HR overlooks applicants with non-western names

by Stephanie Zillman10 May 2012

HR overlooks applicants with non-western namesThe Australian Human Rights Commission has said there is a growing trend of immigrants adopting Western names in the hope it will get them hired.

“There are still elements of race discrimination in employment. It is certainly present and problematic,” Disability discrimination commissioner Graeme Innes told HC.

His comments come in light of research released by the Australian National University which confirmed significant differences in call back rates. The research suggested that “ethnic minority candidates would need to apply for more jobs in order to receive the same number of interviews”.

The report, ‘Does Racial and Ethnic Discrimination vary across Minority Groups?’ showed that discrimination occurred differently across a range of groups. Those with Italian names, and indeed those candidates who form more established migrant groups, suffered less discrimination than Chinese and Middle Easterners. “Unfortunately, there are definitely people in Australia who make employment decisions on a racist bias. We like to call ourselves a tolerant society, but this happens a lot more often than we think,” Innes said.

Further, the commissioner said he was not surprised by examples of immigrants changing their names.

Gabriella Hannah, formally Ragda Ali, legally changed her name after finishing TAFE and struggling to find employment. Despite applying for junior sales positions which required no experience, and having worked for two years as a junior sales clerk, she didn’t receive any call backs. “I didn’t receive any calls so I decided to legally change my name. I applied for the same jobs and got a call 30 minutes later,” Hannah said.

The ANU investigative paper suggested that employers may be forced into perceived ‘socially acceptable’ responses, rather than acting on their actual belief.

Amid the skills crisis, one Canberra-based business consultant is stunned at how frequently applicants are overlooked because of their non-Anglo sounding names. “I would hesitate using the word racism but I think it is a complete lack of understanding of what it means to be a person with a different background. We are ignoring a real, and vital and economic opportunity on our doorstep. It really is incredible,” Peter Gordan from Economic Futures Australia told the Canberra Times.

Gordon added that despite the government's best efforts, he is frustrated by the lack of interest among ACT businesses in hiring the available talent from overseas.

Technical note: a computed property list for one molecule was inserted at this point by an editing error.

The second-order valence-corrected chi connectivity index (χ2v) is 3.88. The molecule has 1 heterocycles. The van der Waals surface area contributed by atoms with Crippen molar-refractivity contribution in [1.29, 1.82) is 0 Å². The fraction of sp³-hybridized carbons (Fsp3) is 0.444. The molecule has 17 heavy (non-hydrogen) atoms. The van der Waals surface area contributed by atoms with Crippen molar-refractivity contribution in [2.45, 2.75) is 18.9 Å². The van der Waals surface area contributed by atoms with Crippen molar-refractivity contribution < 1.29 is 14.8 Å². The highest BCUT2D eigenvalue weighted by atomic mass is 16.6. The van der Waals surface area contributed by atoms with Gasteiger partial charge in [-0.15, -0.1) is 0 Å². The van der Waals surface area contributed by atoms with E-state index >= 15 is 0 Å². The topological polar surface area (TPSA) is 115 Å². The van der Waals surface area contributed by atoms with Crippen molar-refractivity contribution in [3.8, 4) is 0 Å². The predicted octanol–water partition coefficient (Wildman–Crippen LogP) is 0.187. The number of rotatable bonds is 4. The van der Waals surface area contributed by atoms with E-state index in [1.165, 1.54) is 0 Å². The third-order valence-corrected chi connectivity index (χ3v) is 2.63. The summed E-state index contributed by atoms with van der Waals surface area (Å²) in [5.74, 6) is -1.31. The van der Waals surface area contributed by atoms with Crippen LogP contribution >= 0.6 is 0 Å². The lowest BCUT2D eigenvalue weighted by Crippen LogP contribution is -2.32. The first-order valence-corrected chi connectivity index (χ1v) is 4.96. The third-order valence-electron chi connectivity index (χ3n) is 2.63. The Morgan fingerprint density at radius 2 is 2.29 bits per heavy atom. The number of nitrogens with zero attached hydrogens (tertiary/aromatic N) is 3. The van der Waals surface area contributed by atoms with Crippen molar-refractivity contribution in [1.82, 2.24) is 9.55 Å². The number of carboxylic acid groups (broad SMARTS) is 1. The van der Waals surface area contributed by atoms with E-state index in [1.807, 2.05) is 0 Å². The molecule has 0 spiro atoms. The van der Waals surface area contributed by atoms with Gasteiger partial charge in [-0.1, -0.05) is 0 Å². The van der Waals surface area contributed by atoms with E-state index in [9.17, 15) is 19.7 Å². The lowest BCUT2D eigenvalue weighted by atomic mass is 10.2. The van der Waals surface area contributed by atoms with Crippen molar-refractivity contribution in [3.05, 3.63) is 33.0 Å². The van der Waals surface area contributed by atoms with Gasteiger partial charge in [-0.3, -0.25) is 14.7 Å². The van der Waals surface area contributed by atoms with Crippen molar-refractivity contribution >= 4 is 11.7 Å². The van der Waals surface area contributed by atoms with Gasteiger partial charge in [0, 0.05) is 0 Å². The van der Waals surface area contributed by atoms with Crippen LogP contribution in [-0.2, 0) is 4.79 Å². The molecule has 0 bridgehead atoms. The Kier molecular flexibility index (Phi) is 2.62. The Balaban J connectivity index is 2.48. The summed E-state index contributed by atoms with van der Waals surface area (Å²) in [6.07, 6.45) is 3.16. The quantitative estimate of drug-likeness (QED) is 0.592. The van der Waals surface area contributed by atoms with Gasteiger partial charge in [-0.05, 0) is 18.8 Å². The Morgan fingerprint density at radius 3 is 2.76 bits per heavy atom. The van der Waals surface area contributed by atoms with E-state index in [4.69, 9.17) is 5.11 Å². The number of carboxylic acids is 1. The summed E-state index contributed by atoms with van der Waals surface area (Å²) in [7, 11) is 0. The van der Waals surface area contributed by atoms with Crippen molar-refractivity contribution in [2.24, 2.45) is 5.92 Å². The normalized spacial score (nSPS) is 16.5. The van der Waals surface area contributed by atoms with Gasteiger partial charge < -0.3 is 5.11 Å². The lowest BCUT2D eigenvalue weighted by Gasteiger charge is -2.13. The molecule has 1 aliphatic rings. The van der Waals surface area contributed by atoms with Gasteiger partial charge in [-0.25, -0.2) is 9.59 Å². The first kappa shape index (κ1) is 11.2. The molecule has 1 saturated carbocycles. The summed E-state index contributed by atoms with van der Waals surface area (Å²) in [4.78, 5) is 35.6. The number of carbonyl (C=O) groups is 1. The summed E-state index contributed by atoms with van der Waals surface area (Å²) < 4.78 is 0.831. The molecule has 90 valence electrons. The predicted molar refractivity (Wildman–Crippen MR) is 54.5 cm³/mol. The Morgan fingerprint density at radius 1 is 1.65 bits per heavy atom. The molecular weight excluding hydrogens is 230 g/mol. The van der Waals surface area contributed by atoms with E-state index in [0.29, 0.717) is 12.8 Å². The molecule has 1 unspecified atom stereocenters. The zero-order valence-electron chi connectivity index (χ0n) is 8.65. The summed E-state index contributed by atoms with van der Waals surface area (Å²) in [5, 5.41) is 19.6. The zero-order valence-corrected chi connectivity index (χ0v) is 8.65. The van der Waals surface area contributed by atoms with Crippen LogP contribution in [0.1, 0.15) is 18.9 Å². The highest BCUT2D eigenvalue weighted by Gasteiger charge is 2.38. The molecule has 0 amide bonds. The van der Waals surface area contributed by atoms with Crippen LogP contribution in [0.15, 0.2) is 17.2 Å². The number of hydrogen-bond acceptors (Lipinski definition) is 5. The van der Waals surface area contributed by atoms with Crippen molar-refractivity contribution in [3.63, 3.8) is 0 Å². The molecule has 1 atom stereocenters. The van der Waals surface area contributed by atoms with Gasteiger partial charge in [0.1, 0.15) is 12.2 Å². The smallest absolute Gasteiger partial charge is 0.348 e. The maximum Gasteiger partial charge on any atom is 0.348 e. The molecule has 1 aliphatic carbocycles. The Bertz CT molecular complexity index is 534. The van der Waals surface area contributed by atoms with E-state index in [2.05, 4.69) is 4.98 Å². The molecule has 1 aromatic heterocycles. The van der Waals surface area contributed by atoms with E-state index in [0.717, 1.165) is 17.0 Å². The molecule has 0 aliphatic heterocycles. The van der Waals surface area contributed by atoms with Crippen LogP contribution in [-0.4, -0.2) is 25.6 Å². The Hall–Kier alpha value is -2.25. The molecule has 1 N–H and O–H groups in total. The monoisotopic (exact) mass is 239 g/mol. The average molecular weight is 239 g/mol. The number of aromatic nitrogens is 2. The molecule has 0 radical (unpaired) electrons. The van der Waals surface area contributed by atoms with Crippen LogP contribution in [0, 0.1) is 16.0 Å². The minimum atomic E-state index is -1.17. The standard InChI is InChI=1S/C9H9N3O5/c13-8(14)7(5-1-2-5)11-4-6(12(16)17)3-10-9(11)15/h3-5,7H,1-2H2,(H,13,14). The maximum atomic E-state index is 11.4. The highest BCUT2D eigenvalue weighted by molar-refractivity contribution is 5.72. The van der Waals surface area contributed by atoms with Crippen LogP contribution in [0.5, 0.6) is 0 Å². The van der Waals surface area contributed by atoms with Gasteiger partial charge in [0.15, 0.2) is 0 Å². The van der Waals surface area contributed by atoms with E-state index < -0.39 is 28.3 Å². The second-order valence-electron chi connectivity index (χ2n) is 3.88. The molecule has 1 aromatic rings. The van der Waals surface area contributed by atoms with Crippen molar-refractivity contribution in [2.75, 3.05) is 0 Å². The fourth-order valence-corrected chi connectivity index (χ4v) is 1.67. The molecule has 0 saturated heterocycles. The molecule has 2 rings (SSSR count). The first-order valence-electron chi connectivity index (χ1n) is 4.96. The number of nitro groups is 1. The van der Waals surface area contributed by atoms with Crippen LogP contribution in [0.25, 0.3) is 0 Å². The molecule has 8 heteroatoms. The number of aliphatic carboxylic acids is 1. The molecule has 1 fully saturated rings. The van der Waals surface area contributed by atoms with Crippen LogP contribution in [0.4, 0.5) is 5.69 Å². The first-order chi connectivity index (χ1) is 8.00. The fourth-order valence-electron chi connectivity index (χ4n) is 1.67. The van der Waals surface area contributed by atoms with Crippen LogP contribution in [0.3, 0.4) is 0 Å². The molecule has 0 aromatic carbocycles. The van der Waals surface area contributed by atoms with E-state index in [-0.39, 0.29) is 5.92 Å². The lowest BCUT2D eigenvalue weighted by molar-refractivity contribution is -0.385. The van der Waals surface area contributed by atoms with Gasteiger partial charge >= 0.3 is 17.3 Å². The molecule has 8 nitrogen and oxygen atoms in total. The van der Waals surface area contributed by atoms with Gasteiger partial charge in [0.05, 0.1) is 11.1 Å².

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  • by To agree or disagree 15/05/2012 2:22:37 PM

    I work in a multicultural company, in fact I am the only 'Anglo' in it. However from talks with other people I can understand the reticence of some places to employ people with 'ethnic' sounding names, particularly Asian and Middle Eastern. Part of this stems from the desire to have people working for them who may have a better grasp of the English language and be easier to understand. How many times do you hear compliants from people frustrated by dealing with overseas call centre staff whom they cannot understand?

  • by Not impressed 15/05/2012 2:43:02 PM

    To agree or disagree, are you serious? Just because my parents gave me a name honouring my heritage/ethnicity does not mean that I have an inadequate grasp of the English language. Your ignorance is astounding.

    To those of you who also have a difficult to pronounce name, rest assured that if what is being reported is true, we are better off not working for a company that lets people with this type of thinking make important recruitment decisions. Colonialism ended a long time ago for many of us and there is no reason why we should pay homage to our former colonial masters by having to change our names to “normal English” names so ignorant people can feel more comfortable. In fact if they are happy to make such a decision based on this factor alone, I am pretty sure our appearance will be off putting enough for them to make the working environment a place we most probably would not want to be in.

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